A judge sent multiple charges to a Stafford grand jury Wednesday after hearing a recorded conversation in which a former police officer discussed burning down the county's public safety building.

Cassie C. Crisano, 37, of Stafford is charged with attempted arson, soliciting a felony, forgery, obtaining money by false pretenses and other counts. Judge Bruce Strickland sent the case to a grand jury following a preliminary hearing Wednesday in Stafford General District Court.

In a phone call Strickland listened to before certifying the charges, Crisano seemed particularly upset about a safe that had been seized from her home by police. She told a former friend in the recorded call that they'd both be in big trouble if they didn't find a way to get rid of a book that was in that safe.

"The only way to get rid of the book is to get rid of the building," Crisano said in the recording.

According to evidence presented by prosecutors Tara Mooney and Ryan Fitzgerald, deputies went to Crisano's home on Cannon Ridge Drive on May 28 for a reported break-in and larceny.

Detective Ed McCullough said Crisano, a former police officer in Prince George's County, Md., reported the theft of a number of items, including guns, electronics, a police vest and duty belt and her son's vehicle.

Crisano later received a $20,000 check from Allstate Insurance to compensate her for the losses, McCullough said.

The Sheriff's Office didn't realize that anything was amiss until August, when Crisano's former friend, Terry Linton, made allegations to police about insurance fraud. Linton, a fraud investigator for Navy Federal Credit Union, came forward after he was arrested in Frederick County on a charge of soliciting a child on the Internet.

Officers raided Cristano's home on Aug. 31 and found a number of items that authorities said had been reported stolen. Among the items seized was a safe that contained various identifications with Crisano's picture and other peoples' names, authorities said.

Those names belonged to people who were customers of Navy Federal, where Linton worked, authorities allege.

Detective Kurt McBride was with Linton in Harrisonburg when Crisano called Linton on Sept. 3, three days after she was released on bond. Crisano was unaware that Linton had made allegations to authorities about insurance fraud and was now working for the police.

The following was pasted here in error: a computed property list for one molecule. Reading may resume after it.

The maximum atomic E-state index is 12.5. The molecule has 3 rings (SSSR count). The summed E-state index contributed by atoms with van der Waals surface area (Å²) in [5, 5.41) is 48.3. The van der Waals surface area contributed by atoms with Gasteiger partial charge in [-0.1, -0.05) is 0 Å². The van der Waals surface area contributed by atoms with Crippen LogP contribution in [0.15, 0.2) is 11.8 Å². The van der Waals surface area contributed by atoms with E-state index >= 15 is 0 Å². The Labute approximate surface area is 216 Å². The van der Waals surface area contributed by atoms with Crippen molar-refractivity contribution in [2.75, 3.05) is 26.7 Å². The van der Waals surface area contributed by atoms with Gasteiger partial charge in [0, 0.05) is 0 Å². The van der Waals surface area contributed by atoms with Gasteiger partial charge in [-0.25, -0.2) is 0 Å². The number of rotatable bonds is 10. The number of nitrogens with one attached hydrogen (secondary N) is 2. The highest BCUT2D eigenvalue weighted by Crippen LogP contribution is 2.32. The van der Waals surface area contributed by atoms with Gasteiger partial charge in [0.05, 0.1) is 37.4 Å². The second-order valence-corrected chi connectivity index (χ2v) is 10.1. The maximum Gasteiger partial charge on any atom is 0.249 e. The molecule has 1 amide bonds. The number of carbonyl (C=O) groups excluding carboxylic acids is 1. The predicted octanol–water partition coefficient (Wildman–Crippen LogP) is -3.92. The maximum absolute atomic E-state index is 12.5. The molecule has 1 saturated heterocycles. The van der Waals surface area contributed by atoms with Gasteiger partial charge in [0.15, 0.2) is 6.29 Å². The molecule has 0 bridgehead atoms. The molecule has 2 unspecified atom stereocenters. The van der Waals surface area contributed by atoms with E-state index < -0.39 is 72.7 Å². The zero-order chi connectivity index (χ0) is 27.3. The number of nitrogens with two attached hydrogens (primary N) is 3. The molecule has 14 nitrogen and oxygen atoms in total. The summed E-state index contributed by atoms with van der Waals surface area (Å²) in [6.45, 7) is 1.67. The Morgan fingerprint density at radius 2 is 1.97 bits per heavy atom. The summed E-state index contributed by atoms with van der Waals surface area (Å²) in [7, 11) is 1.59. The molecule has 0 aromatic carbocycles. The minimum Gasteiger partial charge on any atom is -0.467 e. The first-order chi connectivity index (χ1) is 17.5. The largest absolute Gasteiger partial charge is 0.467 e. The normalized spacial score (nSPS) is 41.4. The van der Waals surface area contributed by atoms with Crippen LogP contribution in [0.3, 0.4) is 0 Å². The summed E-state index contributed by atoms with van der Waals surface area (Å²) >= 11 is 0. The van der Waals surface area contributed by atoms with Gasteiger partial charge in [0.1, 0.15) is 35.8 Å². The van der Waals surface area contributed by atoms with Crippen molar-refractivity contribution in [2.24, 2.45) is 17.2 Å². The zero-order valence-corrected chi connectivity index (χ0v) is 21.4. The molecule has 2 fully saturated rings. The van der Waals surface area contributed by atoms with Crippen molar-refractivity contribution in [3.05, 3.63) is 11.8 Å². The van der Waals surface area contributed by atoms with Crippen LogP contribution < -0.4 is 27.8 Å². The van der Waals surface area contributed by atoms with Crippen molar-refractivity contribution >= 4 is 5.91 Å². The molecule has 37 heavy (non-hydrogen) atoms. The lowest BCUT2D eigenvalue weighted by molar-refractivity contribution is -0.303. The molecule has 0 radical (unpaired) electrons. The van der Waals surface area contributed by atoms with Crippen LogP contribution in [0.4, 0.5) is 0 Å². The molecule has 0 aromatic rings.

"I don't think you realize how bad things are," Crisano said on the recorded call. "It's coming down hard if you don't fix it."

Crisano then discussed a plan that involved throwing Molotov cocktails into the public safety building in an effort to burn it down, along with all the evidence inside. Part of the plan involved setting fire to a field a couple of miles away to divert firefighters from her primary target.

Crisano didn't sound overly confident when Linton questioned the soundness of the plan. "I can't give you a guarantee on anything. But it has to be done," she said.

When Crisano showed up at the Days Inn on Warrenton Road later that evening to discuss the details further with Linton, she was arrested by deputies and has been in custody ever since. She had latex gloves and a gasoline can in her vehicle when she was arrested, authorities said.

Crisano's attorney, Jason Pelt, questioned why neither her fiancé, a Pentagon police officer, nor Linton have been charged in connection with the Stafford case. Pelt said there was no way Crisano could have pulled off the alleged fraud without someone else's help and/or knowledge.

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Keith Epps: 540/374-5404

kepps@freelancestar.com

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